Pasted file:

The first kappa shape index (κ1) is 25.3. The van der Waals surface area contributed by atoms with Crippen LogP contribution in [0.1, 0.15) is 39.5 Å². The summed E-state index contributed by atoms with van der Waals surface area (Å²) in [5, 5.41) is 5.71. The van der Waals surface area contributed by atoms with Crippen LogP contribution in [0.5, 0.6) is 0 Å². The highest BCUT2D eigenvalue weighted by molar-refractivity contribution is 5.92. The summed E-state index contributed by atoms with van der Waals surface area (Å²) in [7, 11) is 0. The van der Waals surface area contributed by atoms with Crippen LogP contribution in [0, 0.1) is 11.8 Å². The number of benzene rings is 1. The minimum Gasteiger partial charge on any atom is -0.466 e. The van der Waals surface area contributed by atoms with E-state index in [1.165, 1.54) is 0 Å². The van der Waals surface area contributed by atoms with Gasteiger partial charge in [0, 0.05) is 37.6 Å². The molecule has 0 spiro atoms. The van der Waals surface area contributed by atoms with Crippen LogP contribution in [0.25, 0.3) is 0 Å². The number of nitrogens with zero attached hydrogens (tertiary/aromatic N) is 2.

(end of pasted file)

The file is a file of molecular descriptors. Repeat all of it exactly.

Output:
The first kappa shape index (κ1) is 25.3. The van der Waals surface area contributed by atoms with Crippen LogP contribution in [0.1, 0.15) is 39.5 Å². The summed E-state index contributed by atoms with van der Waals surface area (Å²) in [5, 5.41) is 5.71. The van der Waals surface area contributed by atoms with Crippen LogP contribution in [0.5, 0.6) is 0 Å². The highest BCUT2D eigenvalue weighted by molar-refractivity contribution is 5.92. The summed E-state index contributed by atoms with van der Waals surface area (Å²) in [7, 11) is 0. The van der Waals surface area contributed by atoms with Crippen LogP contribution in [0, 0.1) is 11.8 Å². The number of benzene rings is 1. The minimum Gasteiger partial charge on any atom is -0.466 e. The van der Waals surface area contributed by atoms with E-state index in [1.165, 1.54) is 0 Å². The van der Waals surface area contributed by atoms with Gasteiger partial charge in [0, 0.05) is 37.6 Å². The molecule has 0 spiro atoms. The van der Waals surface area contributed by atoms with Crippen LogP contribution in [0.25, 0.3) is 0 Å². The number of nitrogens with zero attached hydrogens (tertiary/aromatic N) is 2.